Bloody, anemic `Macbeth'

Review: Awash in blood and violence, `Macbeth' at Center Stage still fails to deliver a sense of true horror.

March 30, 2000|By J. Wynn Rousuck | J. Wynn Rousuck,SUN THEATER CRITIC

Center Stage's production of Shakespeare's "Macbeth" emphasizes the play's violence and bloodshed. Yet even this focus on the visceral never truly grabs you in the gut.

The most successful scenes in this loud, and at times crude, production are those involving the witches. In these supernatural interludes, director Tim Vasen's interpretation takes on a vitality and fascination often lacking in the rest of the evening.

Admittedly, crudeness, noise and blood aren't bad choices for a play about 11th-century Scottish warriors. And occasionally Vasen uses the crudeness, in particular, to real advantage.

After he has murdered King Duncan, Ritchie Coster's Macbeth rubs his eyes with his bloody hands, a gesture that suggests he now sees through a veil of blood. Sean Haberle's Macduff does the same thing at the end, after killing Macbeth, and this time the image of a bloody mask ominously hints that the carnage could continue.

But for all its gore and savagery, this production rarely evokes the level of horror suitable for Shakespeare's unrelenting story of a decent man's descent into pure evil. Nor is this a production that will leave you pondering such moral issues as the struggles between good and evil, free will and fate.

Far from eliciting fear or prompting moral debate, several scenes at Tuesday's final preview performance were so off the mark they met with inappropriate titters of laughter -- the banquet scene in which Lady Macbeth tries to downplay her husband's irrational behavior after he sees Banquo's ghost, and even more oddly, the scene in which Macduff learns of the murder of his wife and children.

One of the production's most serious difficulties is the pairing of Coster, as the ambitious title character, with Pippa Pearthree as the wife who eggs him on. Despite passionate embraces and Pearthree's unwavering intensity, there is little chemistry between husband and wife.

Pearthree is a petite actress, and though her size could be used to advantage by overturning our expectations, she rarely exhibits the forcefulness necessary to do so. And, costume designer Ilona Somogyi has dressed her in a velvet gown so long, it makes her look even smaller and less effectual. The result is that instead of being Macbeth's chief motivating influence, she comes across as a mere accessory.

Coster fares better as Macbeth. Though intrigued by the witches' predictions that he will eventually become king, he initially appears troubled and uncertain about whether to commit the assassination that will make this possible.

In a provocative reading of the famous soliloquy that begins, "Is this a dagger which I see before me," Coster's Macbeth seems to be metaphorically trying the dagger on for size, as if testing his nerve. By the final battle scenes, however, he has become so cocky, he is virtually drunk with the notion of his invincibility, an impression he reinforces by going into combat not only without armor, but bare-chested. (Somogyi's costume designs rely heavily on leather and so much bare skin you find yourself worrying the warriors will catch cold in Scotland's often damp, chilly climate.)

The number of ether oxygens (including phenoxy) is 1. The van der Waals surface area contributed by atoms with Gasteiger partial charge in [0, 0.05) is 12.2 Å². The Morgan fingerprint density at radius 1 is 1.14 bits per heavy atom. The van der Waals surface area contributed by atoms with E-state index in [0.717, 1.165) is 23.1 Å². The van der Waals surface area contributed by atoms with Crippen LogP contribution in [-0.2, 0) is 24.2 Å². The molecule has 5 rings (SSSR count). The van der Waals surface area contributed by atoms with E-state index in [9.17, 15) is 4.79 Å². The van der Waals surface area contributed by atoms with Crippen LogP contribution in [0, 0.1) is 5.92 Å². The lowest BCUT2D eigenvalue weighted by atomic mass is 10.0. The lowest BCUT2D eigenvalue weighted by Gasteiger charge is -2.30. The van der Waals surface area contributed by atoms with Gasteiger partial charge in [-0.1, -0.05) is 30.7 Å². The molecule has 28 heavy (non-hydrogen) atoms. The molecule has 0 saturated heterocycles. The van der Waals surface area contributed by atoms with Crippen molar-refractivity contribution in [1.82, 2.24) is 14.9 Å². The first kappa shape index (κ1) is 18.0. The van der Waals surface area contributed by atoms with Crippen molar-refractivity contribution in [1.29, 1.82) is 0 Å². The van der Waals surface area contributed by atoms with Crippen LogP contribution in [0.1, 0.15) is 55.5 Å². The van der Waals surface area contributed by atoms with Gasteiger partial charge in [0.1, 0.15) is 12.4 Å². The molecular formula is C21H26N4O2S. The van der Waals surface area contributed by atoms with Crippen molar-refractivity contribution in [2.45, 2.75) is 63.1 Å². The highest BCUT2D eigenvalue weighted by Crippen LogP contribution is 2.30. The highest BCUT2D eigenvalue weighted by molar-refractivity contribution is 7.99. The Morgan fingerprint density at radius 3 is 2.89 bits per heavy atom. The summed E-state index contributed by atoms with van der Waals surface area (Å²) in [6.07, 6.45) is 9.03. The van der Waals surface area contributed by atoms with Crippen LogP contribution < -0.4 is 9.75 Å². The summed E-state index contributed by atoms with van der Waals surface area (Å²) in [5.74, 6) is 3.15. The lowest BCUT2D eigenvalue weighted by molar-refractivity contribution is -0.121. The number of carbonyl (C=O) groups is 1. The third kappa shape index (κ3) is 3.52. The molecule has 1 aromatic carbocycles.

The production is at its best when it comes to the three witches. Lighting designer Matthew Frey uses a preponderance of shadows to set the weird sisters off against Michael Vaughan Sims' largely bare set. Yet despite these spooky atmospherics, as well as their rats'-nest wigs and rough garments, Joy Ehrlich, Julyana Soelistyo and Dale Soules are more playful than malignant creatures, an interpretation that only heightens our interest in them.

The witches' impact on Macbeth, however, is unquestionably malevolent. And director Vasen drives home the hold they have on him by double-casting the actresses as servants in the Macbeth household.

With a cast of only 12, the production relies on multiple casting (some roles have also been eliminated, including Duncan's younger son and several Thanes). Most of the larger supporting performances are fine, especially those of Haberle as fierce Macduff, and Jonathan Peck as virtuous Banquo. As Duncan's older son and successor, however, Robert Alexander Owens appears more weak than young.

Although "Macbeth" is one of Shakespeare's best-known plays, it has a reputation for being cursed. In his book, "Witches and Jesuits," Garry Wills primarily attributes this reputation to "the seeming unplayability of the piece." Center Stage's production has a number of effective elements, but overall it does little to dispute Wills' assertion.

`Macbeth'

Where: Center Stage, 700 N. Calvert St.

When: 8 p.m. Tuesdays through Saturdays, 7: 30 p.m. most Sundays; matinees at 2 p.m. Sundays and most Saturdays, 1 p.m. April 5 (sign-interpreted performance April 25); through May 7

Tickets: $10-$45 Call: 410-332-0033

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